CT or MRI scans may aid in diagnosis and prognosis. These studies may demonstrate calcifications, malformations, or atrophic patterns that suggest specific congenital infections or genetic syndromes. Plain skull radiographs are of limited value. MRI is most helpful in definitive diagnosis, prognosis, and genetic counseling.
Common forms of craniosynostosis involving sagittal, coronal, and lambdoidal sutures are associated with abnormally shaped heads but do not cause microcephaly. Recognizing treatable causes of undergrowth of the brain such as hypopituitarism or hypothyroidism and severe protein-calorie undernutrition is critical so that therapy can be initiated as early as possible. Refer to Table 25–13 for examples of causes of microcephaly.
Genetic counseling should be offered to the family of any infant with significant microcephaly. Many children with microcephaly are developmentally delayed. The notable exceptions are found in cases of hypopituitarism (rare) or familial autosomal dominant microcephaly. Individuals may need screening for vision and hearing abnormalities as well as supportive therapies for developmental delay.
A head circumference more than two standard deviations above the mean for age and sex denotes macrocephaly. Rapid head growth rate suggests increased intracranial pressure, most likely caused by hydrocephalus, extra-axial fluid collections, or neoplasms. Macrocephaly with normal head growth rate suggests familial macrocephaly or true megalencephaly, as might occur in neurofibromatosis. Other causes and examples of macrocephaly are listed in Table 25–14.
Table 25–14.Causes of macrocephaly. ||Download (.pdf) Table 25–14.Causes of macrocephaly.
|Causes ||Examples |
|Pseudomacrocephaly, pseudohydrocephalus, catch-up growth crossing percentiles ||Growing premature infant; recovery from malnutrition, congenital heart disease, postsurgical correction |
Increased intracranial pressure
With dilated ventricles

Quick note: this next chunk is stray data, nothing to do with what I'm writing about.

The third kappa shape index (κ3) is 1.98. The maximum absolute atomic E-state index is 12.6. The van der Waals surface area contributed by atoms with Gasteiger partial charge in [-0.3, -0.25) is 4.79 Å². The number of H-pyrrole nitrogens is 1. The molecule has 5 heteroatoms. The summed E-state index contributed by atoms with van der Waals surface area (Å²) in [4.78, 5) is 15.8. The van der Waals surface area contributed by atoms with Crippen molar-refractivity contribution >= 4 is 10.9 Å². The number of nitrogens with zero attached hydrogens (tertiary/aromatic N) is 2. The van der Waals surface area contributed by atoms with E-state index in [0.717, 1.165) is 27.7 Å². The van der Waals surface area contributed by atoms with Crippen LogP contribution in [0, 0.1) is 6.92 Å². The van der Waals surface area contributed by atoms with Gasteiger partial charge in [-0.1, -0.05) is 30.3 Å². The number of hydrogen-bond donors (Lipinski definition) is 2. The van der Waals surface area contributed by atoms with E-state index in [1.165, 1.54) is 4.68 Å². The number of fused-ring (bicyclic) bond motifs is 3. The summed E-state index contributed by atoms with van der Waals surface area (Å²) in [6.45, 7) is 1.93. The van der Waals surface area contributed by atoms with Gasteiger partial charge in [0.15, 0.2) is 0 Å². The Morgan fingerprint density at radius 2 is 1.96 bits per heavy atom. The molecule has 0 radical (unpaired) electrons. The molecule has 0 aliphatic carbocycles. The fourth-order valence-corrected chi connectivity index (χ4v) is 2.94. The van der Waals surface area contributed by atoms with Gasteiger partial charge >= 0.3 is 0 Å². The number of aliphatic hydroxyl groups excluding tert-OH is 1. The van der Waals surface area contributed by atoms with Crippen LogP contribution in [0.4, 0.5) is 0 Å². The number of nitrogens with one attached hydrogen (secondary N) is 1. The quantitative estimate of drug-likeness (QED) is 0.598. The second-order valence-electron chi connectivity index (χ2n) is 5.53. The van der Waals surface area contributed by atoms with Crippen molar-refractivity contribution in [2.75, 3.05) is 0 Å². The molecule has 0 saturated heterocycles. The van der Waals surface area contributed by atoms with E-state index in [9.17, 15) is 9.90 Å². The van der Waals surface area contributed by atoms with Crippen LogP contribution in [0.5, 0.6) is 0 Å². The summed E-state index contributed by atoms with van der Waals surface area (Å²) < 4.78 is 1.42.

With other mass
Progressive hydrocephalus, subdural effusion
Arachnoid cyst, porencephalic cyst, brain tumor
|Benign familial macrocephaly (idiopathic external hydrocephalus) ||External hydrocephalus, benign enlargement of the subarachnoid spaces (synonyms) |
Megalencephaly (large brain)
With neurocutaneous disorder
Neurofibromatosis, tuberous sclerosis, etc
Metachromatic leukodystrophy (late)
Canavan spongy degeneration
|Thickened skull ||Fibrous dysplasia (bone), hemolytic anemia (marrow), sicklemia, thalassemia |
This can be seen when a neurologically intact preterm infant has rapid head enlargement in the first weeks of life. As the expected normal size is reached, head growth slows and then resumes a normal growth pattern.
This condition may exist when another family member has an unusually large head with no signs or symptoms referable to such disorders as neurocutaneous dysplasias (especially neurofibromatosis) or cerebral gigantism (Sotos syndrome), or when there are no significant mental or neurologic abnormalities in the child.
Other causes of macrocephaly are dependent on the etiology such as metabolic or genetic causes.
Clinical and laboratory findings vary with the underlying process. In neonates and young infants, ultrasound can be used to evaluate for subdural effusions, hydrocephalus, hydranencephaly, and cystic defects. A surgically or medically treatable condition must be ruled out. Thus, the first decision is whether and when to perform an imaging study.
An imaging study is necessary if signs or symptoms of increased intracranial pressure are present. If the fontanelle is open, cranial ultrasonography can assess ventricular size and diagnose or exclude hydrocephalus. CT or MRI scans are used to define any structural cause of macrocephaly and to identify an operable disorder. Even when the condition is untreatable (or does not require treatment), the information gained may permit more accurate diagnosis and prognosis, guide management and genetic counseling, and serve as a basis for comparison should future abnormal cranial growth or neurologic changes necessitate a repeat study.